Bob Dylan is one rolling stone in that avalanche. He is very stone-like: his voice is gravelly, he doesn’t bend much, he’s more or less ploughed his own way across the landscape of modern music, doing everything wrong at the wrong time. That’s why you notice him. He stands out, like a rock in the middle of the desert, an angry red rock. His anger is the anger of a thousand failed revolutions. In the two centuries since the first failed revolution, the barricades have gone up and come down too many times, and each time it seems that things have gotten a little worse. The Cold War may be ended, but the hard rain’s still up there, in the clouds, waiting. No wonder that Dylan ended up refusing the name of prophet: who would want to bring these messages of doom to the world over and over again?

But the role of prophet is, unfortunately, part of the archetype, and Dylan has gone on, post his motorcycle accident and withdrawal, to write and sing songs. As William Wordsworth reminds us in the Preface to the Lyrical Ballads, the word ‘lyric’ means ‘song’ and a poem that does not have music lurking within it is not a lyric. Wordsworth was pleading for an end to the wooden heroic couplets and overblown similes of eighteenth century poetry, but he might just as well have said it about today’s ‘free verse’ where anyone who can hit enter on a keyboard thinks short lines make poetry out of prose. The most intelligent literary poets of the 20th century have allowed the rhythms of the music of their time to permeate their diction, so why shouldn’t poets come at their art from the other direction, and let the poetry ride the music? What is the difference, after all, between liner notes and poetry collections? In Shakespeare’s day, his plays were vile popular stuff that no gentleman would soil his hands with. Luckily for us, audiences of subsequent ages, having lost or forgotten the unclassyness of the original art, disagreed with the Elizabethans. I suspect that future ages will constitute the canon of 20th century poetry from the album racks of teenager’s bedrooms of the time rather than the stuffy showcases of their parents.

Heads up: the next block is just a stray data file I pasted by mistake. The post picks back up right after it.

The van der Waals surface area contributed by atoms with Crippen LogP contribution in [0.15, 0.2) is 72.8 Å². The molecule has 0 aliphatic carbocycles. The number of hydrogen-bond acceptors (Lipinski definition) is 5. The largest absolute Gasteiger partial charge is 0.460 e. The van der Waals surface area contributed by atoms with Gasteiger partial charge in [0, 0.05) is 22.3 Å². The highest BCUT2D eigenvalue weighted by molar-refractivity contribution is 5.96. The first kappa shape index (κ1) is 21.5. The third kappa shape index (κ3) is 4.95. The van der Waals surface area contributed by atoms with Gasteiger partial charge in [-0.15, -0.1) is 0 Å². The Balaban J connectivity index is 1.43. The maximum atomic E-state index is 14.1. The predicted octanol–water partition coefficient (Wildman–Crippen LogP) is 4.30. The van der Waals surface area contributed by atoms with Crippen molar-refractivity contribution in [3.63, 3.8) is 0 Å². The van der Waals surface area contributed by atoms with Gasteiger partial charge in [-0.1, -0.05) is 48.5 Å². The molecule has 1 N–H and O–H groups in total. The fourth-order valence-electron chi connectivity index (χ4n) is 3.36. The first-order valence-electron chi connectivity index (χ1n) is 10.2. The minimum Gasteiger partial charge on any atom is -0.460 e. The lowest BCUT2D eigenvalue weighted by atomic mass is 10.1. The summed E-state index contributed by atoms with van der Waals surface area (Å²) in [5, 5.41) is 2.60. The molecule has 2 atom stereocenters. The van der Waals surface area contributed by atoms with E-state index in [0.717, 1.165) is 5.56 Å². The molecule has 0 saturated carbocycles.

We are living in an odd time when the rebellions of the past have become old enough to be historical, yet remain forever young because, like the unfortunate lives of those oddball Romantic poets, they are re-envisioned and recycled by each generation for itself. Bob Dylan lived long enough to see himself become a classic, yet he’s still here, still making music, still thinking and writing for what it’s worth. Luckily for him, because they don’t give you the Nobel if you’re dead. Maybe he’ll write a song about it, an irreverent, angular and sandpapery song that will be remembered. After all, the only test of a literary work is, can it still be read when it’s time is over and done? On devices and websites across the world, in the hands of travellers and prisoners alike, Bob Dylan continues to be read.

Rimi B. Chatterjee is the Associate Professor at the Department of English in Jadavpur University. She is the author of Black Light, The City of Love and Signal Red